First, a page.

Coast-to-Coast Disasters Bring Preschool Teachers Together

Students and teachers on Ocracoke Island rally together under an #OcracokeStrong! banner following the destruction caused by Hurricane Dorian earlier this year.

By all accounts, Janet “JuJu” Baker is a well-remembered, well-loved former preschool teacher in Malibu. Malibu’s 20- and 30-somethings (not to mention their parents) may remember “Miss JuJu” if they attended pre-K between 1981 and 2000, when she lived and worked here in town. Baker’s own children, Cody and Kyra, attended the now-shuttered Juan Cabrillo Elementary School. Cody was in the second graduating class of Malibu High School. Baker taught pre-K at Malibu United Methodist Nursery School for 18 years. She then taught preschool at Children’s Creative Workshop and St. Aidan’s.

Local preschool teachers and friends are now leading an effort to help Baker and another former Malibu preschool teacher, Teresa Coffey-O’Neal, in their time of need. And, importantly, their friends here say they want to pay back Baker’s kindness after the Woolsey Fire, when the former Malibu resident went out of her way collecting gift cards and other items to send back to Malibu.

“JuJu needs our help,” said Kim Ledoux, a longtime Malibu resident and friend who operated Wonder Years Daycare locally until three years ago. Ledoux explained that Baker moved to Ocracoke Island, N.C., in 2001 to be closer to family and teach nursery school. Part of that family is Teresa Coffey-O’Neal, who also lives in Ocracoke. Coffey-O’Neal was the assistant director at Malibu Methodist for 15 years. Coffey-O’Neal moved to the island first in 1998 to help Baker’s sister run a business. Coffey-O’Neal fell in love and married the local fire chief and then opened a business of her own on the island.

That’s all gone now, after Hurricane Dorian tore up the East Coast in late August.

Though Dorian destroyed 90 percent of the homes on Ocracoke Island, Baker’s house survived, but her car was destroyed. Coffey-O’Neal lost everything—the house, her shop and her vehicle.

This was not her first experience of loss—years earlier, Coffey-O’Neal lost everything in a Malibu fire. “Wherever she goes, she’s been hit. It’s been crazy,” said Ledoux. To make matters worse, Coffey-O’Neal is also battling stage four ovarian cancer. She is currently undergoing chemotherapy.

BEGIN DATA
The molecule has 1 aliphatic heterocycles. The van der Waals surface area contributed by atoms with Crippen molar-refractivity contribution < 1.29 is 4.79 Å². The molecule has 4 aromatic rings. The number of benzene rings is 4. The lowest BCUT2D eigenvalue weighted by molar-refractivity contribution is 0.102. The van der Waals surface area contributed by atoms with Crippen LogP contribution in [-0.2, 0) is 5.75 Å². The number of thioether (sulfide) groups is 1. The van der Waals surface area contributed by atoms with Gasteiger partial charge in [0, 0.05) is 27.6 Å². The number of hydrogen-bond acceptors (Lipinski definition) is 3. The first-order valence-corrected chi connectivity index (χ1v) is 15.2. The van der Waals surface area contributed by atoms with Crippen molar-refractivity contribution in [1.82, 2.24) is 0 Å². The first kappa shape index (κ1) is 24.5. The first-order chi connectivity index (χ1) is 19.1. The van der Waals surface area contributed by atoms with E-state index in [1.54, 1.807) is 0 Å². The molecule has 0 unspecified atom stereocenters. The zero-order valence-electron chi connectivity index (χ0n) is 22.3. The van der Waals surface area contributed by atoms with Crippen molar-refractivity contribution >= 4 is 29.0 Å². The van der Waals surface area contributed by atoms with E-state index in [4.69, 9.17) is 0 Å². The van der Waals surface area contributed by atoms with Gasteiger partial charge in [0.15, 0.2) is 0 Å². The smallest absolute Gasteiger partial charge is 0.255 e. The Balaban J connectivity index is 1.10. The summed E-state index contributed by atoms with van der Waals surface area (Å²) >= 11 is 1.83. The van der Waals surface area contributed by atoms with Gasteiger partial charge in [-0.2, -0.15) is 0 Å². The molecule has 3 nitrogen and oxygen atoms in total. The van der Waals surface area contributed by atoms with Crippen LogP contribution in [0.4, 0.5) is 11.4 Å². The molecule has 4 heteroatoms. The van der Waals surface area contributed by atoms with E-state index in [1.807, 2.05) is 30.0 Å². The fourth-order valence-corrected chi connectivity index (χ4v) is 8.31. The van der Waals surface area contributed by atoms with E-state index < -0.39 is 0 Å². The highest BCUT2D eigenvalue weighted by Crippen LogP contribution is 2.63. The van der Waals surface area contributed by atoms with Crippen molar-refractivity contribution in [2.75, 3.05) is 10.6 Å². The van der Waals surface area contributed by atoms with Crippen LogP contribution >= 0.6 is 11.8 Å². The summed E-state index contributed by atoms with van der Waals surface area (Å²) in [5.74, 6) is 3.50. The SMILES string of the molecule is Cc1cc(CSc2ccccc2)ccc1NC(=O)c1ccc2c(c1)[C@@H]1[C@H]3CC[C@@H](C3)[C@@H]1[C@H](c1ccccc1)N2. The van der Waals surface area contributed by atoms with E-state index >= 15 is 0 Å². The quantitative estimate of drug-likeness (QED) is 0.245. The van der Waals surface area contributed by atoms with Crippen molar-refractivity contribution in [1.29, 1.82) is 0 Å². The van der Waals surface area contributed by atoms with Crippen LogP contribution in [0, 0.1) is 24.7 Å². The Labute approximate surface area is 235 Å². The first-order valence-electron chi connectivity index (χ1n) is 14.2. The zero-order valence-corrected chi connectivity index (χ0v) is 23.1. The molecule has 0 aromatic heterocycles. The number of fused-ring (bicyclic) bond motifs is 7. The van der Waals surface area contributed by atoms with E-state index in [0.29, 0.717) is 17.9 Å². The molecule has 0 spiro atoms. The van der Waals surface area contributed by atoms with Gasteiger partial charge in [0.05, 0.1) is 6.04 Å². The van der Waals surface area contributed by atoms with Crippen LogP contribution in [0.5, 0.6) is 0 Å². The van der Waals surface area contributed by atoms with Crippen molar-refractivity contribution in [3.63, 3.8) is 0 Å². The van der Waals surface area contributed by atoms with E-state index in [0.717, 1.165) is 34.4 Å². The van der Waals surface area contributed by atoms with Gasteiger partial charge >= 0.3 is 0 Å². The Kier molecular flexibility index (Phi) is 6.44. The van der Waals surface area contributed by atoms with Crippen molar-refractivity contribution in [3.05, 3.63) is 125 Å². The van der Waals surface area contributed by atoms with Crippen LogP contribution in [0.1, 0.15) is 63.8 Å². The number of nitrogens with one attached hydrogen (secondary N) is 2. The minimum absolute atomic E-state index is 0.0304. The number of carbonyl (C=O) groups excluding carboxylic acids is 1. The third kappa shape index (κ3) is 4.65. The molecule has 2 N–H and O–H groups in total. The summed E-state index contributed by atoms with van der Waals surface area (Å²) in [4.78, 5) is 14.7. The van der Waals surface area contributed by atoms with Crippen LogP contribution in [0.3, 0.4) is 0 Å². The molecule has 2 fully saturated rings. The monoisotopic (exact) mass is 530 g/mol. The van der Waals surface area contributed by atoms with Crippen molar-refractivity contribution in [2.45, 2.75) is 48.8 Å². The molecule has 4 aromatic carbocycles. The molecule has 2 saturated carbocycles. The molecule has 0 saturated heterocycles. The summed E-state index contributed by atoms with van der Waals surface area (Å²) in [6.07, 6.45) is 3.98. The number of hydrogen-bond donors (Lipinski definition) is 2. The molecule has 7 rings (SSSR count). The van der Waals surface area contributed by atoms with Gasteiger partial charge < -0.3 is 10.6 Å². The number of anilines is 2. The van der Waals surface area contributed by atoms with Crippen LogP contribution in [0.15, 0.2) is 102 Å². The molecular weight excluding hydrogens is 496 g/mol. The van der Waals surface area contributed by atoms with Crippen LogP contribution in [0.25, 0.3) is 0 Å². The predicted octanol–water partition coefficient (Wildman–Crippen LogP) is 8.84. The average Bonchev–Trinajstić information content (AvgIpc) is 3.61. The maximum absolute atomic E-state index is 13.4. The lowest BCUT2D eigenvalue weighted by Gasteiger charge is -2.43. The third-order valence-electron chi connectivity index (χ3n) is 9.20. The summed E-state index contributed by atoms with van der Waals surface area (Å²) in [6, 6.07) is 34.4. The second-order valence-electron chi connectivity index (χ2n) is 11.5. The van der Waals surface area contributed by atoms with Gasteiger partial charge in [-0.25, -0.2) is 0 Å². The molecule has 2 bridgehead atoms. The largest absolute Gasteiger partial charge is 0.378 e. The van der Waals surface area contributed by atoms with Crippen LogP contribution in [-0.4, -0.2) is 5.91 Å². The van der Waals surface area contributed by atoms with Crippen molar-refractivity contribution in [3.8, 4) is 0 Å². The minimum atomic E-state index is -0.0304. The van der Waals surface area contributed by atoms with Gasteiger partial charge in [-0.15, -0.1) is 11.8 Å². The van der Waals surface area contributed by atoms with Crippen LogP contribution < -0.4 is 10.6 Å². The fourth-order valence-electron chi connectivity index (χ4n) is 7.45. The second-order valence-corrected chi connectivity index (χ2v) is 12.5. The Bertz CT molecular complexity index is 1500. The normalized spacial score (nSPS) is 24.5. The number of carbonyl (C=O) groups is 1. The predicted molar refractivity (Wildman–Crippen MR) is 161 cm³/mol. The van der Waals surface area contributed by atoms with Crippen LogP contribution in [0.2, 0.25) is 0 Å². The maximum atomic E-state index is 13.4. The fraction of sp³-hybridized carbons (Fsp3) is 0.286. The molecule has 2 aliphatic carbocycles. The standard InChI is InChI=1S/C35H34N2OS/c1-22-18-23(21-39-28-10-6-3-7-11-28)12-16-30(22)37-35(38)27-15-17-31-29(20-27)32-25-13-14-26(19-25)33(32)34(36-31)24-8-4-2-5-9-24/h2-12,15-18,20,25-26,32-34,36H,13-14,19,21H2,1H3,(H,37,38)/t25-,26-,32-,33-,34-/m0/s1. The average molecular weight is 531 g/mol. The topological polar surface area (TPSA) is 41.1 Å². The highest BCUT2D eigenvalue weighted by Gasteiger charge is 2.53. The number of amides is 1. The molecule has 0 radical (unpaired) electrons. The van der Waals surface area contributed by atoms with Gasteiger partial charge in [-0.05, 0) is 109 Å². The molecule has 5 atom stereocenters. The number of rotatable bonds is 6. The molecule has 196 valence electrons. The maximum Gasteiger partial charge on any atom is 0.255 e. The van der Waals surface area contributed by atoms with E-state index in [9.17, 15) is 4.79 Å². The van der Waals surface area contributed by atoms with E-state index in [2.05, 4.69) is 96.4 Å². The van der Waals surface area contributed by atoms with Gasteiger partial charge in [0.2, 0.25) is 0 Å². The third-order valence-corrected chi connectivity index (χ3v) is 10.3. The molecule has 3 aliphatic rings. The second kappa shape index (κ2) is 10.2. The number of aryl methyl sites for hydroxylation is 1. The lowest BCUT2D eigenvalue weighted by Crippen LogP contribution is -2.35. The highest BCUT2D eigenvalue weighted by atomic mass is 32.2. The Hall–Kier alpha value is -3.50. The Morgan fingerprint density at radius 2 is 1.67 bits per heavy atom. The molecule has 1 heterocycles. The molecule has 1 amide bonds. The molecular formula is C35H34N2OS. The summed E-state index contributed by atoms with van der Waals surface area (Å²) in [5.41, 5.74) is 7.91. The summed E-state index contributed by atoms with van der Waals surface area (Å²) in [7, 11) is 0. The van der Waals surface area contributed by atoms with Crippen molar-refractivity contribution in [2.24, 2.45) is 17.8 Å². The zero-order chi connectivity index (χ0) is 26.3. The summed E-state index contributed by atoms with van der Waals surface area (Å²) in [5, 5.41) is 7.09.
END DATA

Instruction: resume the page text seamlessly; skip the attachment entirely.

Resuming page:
Since all the businesses on Ocracoke Island were destroyed, Coffey-O’Neal is out of work as well.

Baker’s nursery school—part of the Hyde County Schools—is near destroyed.

Now, a couple of Malibu preschool teachers are leading an effort to help Baker and Coffey-O’Neal, especially since they reached out to Malibu after the Woolsey Fire.

“After the fire, one of the first people to help was JuJu. She sent gift cards. She collected stuff to send. Her son, who’s a volunteer fireman, sent toys and clothing,” Ledoux explained. “They were devastated for Malibu. This is home to them. This is horrible for them now. We need to support them too. It’s scary.”

Ledoux, who lost her home in the Woolsey Fire, reflected on how important the community coming together was for her family.

“I had so much support,” she continued. “I don’t know how I would have made it through without help.” Ledoux emphasized that Baker not only sent her gifts, but also that she provided items to Malibu pop-up donation centers.

Another local preschool teacher, Dru Ann Jacobson, told The Malibu Times, “I’ve known JuJu and Teresa for 30 years. They both were longtime preschool teachers in our hometown. I’m sure older children remember them very fondly.

“During the Woolsey Fire, Janet and her son Cody came out to us and brought gift certificates and toys,” Jacobson continued. “They were so concerned about their old hometown Malibu because that’s where her children were raised. Hurricane Dorian gave them the worst flooding they ever had. All the homes and businesses were flooded. There wasn’t much publicity because it’s a tiny island. The Bahamas was hit so hard that all the publicity went to that. No one knew how hard Ocracoke was hit.

“They did so much for us during the Woolsey Fire, now it’s our turn to give back to them,” she said. “It’s a small town like Malibu. It’s time for us to step forward.”

There is a joint online fundraiser account at GoFundMe for the women who will share any donations:

Donations can also be made to Hyde County Schools:

Ocracoke School Donation

P.O. Box 217

Swan Quarter, NC 27885